Relativity: The Special and the General Theory

From Wikipedia, the free encyclopedia
Jump to navigation Jump to search
The original 1920 English publication of the paper.

Relativity: The Special and the General Theory began as a short paper and was eventually published as a book written by Albert Einstein with the aim of explaining the theory of relativity.

Contents[edit]

. . . an exact insight into the theory of relativity to those readers who, from a general scientific and philosophical point of view, are interested in the theory, but who are not conversant with the mathematical apparatus of theoretical physics.

— from the Preface

Publication history[edit]

It was first published in German in 1916 and later translated into English in 1920.[1][2][3] It is divided into 3 parts, the first dealing with special relativity, the second dealing with general relativity and the third dealing with considerations on the universe as a whole. There have been many versions published since the original in 1916, the latest in December, 2011.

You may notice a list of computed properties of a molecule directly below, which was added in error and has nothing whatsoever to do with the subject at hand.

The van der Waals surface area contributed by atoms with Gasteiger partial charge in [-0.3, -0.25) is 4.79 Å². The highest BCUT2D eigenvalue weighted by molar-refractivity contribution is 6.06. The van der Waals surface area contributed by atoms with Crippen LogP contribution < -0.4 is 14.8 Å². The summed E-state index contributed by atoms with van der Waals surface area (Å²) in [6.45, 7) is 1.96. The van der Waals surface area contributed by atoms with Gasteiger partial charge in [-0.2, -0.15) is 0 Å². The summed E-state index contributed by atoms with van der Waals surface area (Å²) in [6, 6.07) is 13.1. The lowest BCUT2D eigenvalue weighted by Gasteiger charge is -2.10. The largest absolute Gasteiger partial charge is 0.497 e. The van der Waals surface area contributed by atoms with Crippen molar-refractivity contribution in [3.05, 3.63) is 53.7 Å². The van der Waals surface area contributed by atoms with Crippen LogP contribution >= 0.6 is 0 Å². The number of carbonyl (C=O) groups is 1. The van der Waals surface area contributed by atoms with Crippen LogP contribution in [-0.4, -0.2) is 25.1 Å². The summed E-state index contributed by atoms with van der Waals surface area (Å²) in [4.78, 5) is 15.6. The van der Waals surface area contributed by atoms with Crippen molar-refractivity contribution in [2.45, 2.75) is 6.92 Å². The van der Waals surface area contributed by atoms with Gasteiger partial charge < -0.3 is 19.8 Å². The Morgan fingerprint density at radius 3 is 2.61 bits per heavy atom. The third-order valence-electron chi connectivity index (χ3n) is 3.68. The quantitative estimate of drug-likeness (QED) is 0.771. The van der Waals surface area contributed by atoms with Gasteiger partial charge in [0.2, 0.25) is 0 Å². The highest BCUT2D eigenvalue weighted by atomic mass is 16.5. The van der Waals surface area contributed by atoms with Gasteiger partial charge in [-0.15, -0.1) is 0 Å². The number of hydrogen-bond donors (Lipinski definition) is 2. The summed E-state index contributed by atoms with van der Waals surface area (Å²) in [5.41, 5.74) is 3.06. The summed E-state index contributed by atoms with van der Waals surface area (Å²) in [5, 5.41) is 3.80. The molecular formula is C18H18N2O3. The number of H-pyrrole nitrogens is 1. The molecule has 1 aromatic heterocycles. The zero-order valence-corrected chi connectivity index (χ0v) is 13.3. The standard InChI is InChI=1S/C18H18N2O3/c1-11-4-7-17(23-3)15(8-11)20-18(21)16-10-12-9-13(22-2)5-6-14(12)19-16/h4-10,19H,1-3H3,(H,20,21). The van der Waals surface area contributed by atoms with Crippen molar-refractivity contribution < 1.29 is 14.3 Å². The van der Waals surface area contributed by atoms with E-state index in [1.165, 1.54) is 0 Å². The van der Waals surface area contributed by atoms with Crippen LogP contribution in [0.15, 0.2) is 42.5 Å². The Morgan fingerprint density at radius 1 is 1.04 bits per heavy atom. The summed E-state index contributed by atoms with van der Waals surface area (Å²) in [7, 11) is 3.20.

Reception[edit]

People such as Robert W. Lawson have called the work unique in that it gives readers an insight into the thought processes of one of the greatest minds of the 20th century.[3]

Notes[edit]

  1. ^ Einstein, Albert (1917). Über die spezielle und die allgemeine Relativitätstheorie : (Gemeinverständlich) (Erstaufl. ed.). Braunschweig: Vieweg. Retrieved July 5, 2016 – via ECHO – Cultural Heritage Online - Max Planck Institute for the History of Science, Library.
  2. ^ Einstein, Albert (1920). Über die spezielle und allgemeine Relativitätstheorie (5 ed.). Braunschweig: F. Vieweg & Sohn. Retrieved July 5, 2016 – via Internet Archive.
  3. ^ a b Einstein, Albert, Ph.D. Professor of Physics at the University of Berlin (1920). Relativity: The Special and the General Theory: Popular Exposition; authorised translation by Robert W. Lawson, D.Sc., University of Sheffield (3 ed.). London: Methuen & Co. Ltd. Retrieved July 4, 2016 – via Internet Archive.

External links[edit]